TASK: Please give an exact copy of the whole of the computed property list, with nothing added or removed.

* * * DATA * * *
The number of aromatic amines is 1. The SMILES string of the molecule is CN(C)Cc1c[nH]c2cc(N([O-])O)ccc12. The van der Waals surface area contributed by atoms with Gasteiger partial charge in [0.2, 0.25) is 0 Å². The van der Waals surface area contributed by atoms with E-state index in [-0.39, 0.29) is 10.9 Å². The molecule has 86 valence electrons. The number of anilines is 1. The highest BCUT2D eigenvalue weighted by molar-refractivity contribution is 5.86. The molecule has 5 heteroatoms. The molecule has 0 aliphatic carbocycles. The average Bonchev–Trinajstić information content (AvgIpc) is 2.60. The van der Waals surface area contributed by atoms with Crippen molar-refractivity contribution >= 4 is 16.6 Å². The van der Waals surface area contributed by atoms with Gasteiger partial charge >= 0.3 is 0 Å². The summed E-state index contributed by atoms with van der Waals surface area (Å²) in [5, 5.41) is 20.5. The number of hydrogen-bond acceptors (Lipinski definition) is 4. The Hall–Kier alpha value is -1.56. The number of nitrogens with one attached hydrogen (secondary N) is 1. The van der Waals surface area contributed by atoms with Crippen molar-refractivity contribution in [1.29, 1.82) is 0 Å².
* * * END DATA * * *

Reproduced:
The number of aromatic amines is 1. The SMILES string of the molecule is CN(C)Cc1c[nH]c2cc(N([O-])O)ccc12. The van der Waals surface area contributed by atoms with Gasteiger partial charge in [0.2, 0.25) is 0 Å². The van der Waals surface area contributed by atoms with E-state index in [-0.39, 0.29) is 10.9 Å². The molecule has 86 valence electrons. The number of anilines is 1. The highest BCUT2D eigenvalue weighted by molar-refractivity contribution is 5.86. The molecule has 5 heteroatoms. The molecule has 0 aliphatic carbocycles. The average Bonchev–Trinajstić information content (AvgIpc) is 2.60. The van der Waals surface area contributed by atoms with Crippen molar-refractivity contribution >= 4 is 16.6 Å². The van der Waals surface area contributed by atoms with Gasteiger partial charge >= 0.3 is 0 Å². The summed E-state index contributed by atoms with van der Waals surface area (Å²) in [5, 5.41) is 20.5. The number of hydrogen-bond acceptors (Lipinski definition) is 4. The Hall–Kier alpha value is -1.56. The number of nitrogens with one attached hydrogen (secondary N) is 1. The van der Waals surface area contributed by atoms with Crippen molar-refractivity contribution in [1.29, 1.82) is 0 Å².